I agree. Just for fun, try searching the internet with “orthodox wrath.” The Eastern Orthodox have a view of God’s wrath that is very different from we Protestants are normally taught. Here is one example: https://blogs.ancientfaith.com/glory2godforallthings/2009/01/15/gods-wrath/. This view of wrath is making a lot of sense to me.

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  116. I was watching some of the convention as they were promoting racial unity and understanding. They are pushing a free video for churches and my goodness I thought, If only Paul and the other Apostles had these resources back in the day when Jews had to put up with those pesky gentiles! Oh, but wait! They just gave clear instruction from the Holy Spirit on how to “live in community” with one another! Really, Christianity is not hard and loving your neighbor as yourself isn’t that difficult if you Read Your Bible, Pray Everyday Then You’ll Grow Grow Grow! Does anyone remember that sweet little song kids sang in Sunday School before they replaced it with stupidity and self worship?

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  117. Donna: Really, Christianity is not hard and loving your neighbor as yourself isn’t that difficult if you Read Your Bible, Pray Everyday Then You’ll Grow Grow Grow!

    This is it – this is my Christianity. It’s not hard! Well, it’s really hard to put into practice sometimes. But not hard to understand what Jesus expects…

    Donna, I’m really looking forward to your 500-page book on systematic theology 😉

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  118. Ken F (aka Tweed): I agree.Just for fun, try searching the internet with “orthodox wrath.”The Eastern Orthodox have a view of God’s wrath that is very different from we Protestants are normally taught.Here is one example: https://blogs.ancientfaith.com/glory2godforallthings/2009/01/15/gods-wrath/.This view of wrath is making a lot of sense to me.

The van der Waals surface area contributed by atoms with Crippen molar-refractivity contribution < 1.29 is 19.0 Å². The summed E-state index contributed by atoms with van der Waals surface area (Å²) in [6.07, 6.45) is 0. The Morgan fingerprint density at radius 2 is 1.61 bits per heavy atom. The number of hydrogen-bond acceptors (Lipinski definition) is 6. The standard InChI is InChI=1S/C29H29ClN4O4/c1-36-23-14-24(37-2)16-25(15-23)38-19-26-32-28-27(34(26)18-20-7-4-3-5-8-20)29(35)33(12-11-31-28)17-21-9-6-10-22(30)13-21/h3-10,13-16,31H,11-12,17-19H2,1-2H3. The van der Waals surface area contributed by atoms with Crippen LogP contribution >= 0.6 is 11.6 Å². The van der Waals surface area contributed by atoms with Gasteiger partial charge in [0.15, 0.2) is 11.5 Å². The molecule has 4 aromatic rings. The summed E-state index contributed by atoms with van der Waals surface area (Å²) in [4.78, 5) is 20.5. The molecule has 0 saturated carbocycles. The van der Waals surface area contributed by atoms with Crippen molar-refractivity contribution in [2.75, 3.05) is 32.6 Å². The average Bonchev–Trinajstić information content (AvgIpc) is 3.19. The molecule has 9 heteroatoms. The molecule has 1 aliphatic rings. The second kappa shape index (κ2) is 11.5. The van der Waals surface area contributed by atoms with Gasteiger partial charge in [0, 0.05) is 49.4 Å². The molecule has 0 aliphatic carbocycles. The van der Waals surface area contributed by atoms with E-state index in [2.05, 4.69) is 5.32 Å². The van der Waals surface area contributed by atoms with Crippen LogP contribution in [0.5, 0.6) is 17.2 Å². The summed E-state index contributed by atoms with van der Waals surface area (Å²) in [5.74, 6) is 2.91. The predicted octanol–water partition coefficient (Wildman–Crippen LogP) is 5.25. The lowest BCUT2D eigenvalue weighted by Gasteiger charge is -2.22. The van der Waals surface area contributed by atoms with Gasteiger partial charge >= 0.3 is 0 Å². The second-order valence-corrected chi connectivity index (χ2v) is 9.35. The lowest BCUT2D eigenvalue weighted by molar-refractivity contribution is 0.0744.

There are infernalists in the Orthodox camp, but also universalists (and, doubtless, conditionalists). Orthodoxy stopped promulgating binding dogma quite early compared with the Latin church and, of course, Protestantism.

    I’m very impressed with the theologian David Bentley Hart, who is in the Orthodox communion though not in an official post. His “God, Creation and Evil: The moral implications of creatio ex nihilo” is a stunning argument. There is a Youtube video of him presenting a slightly modified version of this paper. The Orthodox seem to think very differently about God than we “Latin tradition” christians do. I do think theirs is a more beautiful vision.

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  119. Too close too call. But, you will be assimilated. Resistance is futile.
    The problem is that people dont use their title of sheep everytime they greet their shepherds.

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  120. Samuel Conner: I’m very impressed with the theologian David Bentley Hart, who is in the Orthodox communion

    My list of desired reading material is piling up faster than I can read, and now you just added to my problem. 🙂